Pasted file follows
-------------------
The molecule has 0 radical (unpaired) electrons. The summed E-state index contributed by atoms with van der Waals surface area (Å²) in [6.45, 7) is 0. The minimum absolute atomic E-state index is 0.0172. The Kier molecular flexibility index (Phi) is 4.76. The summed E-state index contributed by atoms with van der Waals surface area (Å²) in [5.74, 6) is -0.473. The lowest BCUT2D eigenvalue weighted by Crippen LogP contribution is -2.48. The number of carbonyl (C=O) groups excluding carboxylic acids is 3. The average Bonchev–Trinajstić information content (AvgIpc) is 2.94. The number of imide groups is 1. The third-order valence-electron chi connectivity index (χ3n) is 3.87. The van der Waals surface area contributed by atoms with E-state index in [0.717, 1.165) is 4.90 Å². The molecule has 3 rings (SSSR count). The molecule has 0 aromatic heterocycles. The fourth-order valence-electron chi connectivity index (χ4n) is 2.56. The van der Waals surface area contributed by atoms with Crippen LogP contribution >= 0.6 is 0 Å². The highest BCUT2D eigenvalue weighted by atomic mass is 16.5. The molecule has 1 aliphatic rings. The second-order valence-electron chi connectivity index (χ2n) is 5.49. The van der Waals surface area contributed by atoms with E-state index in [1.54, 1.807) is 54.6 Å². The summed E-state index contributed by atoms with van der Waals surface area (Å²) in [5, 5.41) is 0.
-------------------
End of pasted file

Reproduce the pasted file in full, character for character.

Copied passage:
The molecule has 0 radical (unpaired) electrons. The summed E-state index contributed by atoms with van der Waals surface area (Å²) in [6.45, 7) is 0. The minimum absolute atomic E-state index is 0.0172. The Kier molecular flexibility index (Phi) is 4.76. The summed E-state index contributed by atoms with van der Waals surface area (Å²) in [5.74, 6) is -0.473. The lowest BCUT2D eigenvalue weighted by Crippen LogP contribution is -2.48. The number of carbonyl (C=O) groups excluding carboxylic acids is 3. The average Bonchev–Trinajstić information content (AvgIpc) is 2.94. The number of imide groups is 1. The third-order valence-electron chi connectivity index (χ3n) is 3.87. The van der Waals surface area contributed by atoms with E-state index in [0.717, 1.165) is 4.90 Å². The molecule has 3 rings (SSSR count). The molecule has 0 aromatic heterocycles. The fourth-order valence-electron chi connectivity index (χ4n) is 2.56. The van der Waals surface area contributed by atoms with Crippen LogP contribution >= 0.6 is 0 Å². The highest BCUT2D eigenvalue weighted by atomic mass is 16.5. The molecule has 1 aliphatic rings. The second-order valence-electron chi connectivity index (χ2n) is 5.49. The van der Waals surface area contributed by atoms with E-state index in [1.54, 1.807) is 54.6 Å². The summed E-state index contributed by atoms with van der Waals surface area (Å²) in [5, 5.41) is 0.